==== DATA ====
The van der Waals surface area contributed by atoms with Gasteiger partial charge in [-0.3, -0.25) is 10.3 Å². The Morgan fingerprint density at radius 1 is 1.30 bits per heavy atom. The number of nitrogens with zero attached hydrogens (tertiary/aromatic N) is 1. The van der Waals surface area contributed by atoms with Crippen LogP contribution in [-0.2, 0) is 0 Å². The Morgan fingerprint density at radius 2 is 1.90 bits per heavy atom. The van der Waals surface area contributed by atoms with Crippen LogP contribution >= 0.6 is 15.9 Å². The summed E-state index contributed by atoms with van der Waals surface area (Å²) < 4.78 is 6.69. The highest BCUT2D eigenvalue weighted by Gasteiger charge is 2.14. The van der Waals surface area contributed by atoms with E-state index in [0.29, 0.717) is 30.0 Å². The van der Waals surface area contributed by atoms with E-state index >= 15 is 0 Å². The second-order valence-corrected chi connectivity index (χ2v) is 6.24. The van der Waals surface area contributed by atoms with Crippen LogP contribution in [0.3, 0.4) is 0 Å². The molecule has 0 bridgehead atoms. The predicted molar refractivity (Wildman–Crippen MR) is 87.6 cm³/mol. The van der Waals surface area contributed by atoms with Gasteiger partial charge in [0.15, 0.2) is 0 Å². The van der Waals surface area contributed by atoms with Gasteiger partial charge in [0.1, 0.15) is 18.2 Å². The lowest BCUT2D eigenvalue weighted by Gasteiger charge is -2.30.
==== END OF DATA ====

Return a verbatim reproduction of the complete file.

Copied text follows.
The van der Waals surface area contributed by atoms with Gasteiger partial charge in [-0.3, -0.25) is 10.3 Å². The Morgan fingerprint density at radius 1 is 1.30 bits per heavy atom. The number of nitrogens with zero attached hydrogens (tertiary/aromatic N) is 1. The van der Waals surface area contributed by atoms with Crippen LogP contribution in [-0.2, 0) is 0 Å². The Morgan fingerprint density at radius 2 is 1.90 bits per heavy atom. The van der Waals surface area contributed by atoms with Crippen LogP contribution >= 0.6 is 15.9 Å². The summed E-state index contributed by atoms with van der Waals surface area (Å²) < 4.78 is 6.69. The highest BCUT2D eigenvalue weighted by Gasteiger charge is 2.14. The van der Waals surface area contributed by atoms with E-state index in [0.29, 0.717) is 30.0 Å². The van der Waals surface area contributed by atoms with E-state index >= 15 is 0 Å². The second-order valence-corrected chi connectivity index (χ2v) is 6.24. The van der Waals surface area contributed by atoms with Crippen LogP contribution in [0.3, 0.4) is 0 Å². The molecule has 0 bridgehead atoms. The predicted molar refractivity (Wildman–Crippen MR) is 87.6 cm³/mol. The van der Waals surface area contributed by atoms with Gasteiger partial charge in [0.15, 0.2) is 0 Å². The van der Waals surface area contributed by atoms with Gasteiger partial charge in [0.1, 0.15) is 18.2 Å². The lowest BCUT2D eigenvalue weighted by Gasteiger charge is -2.30.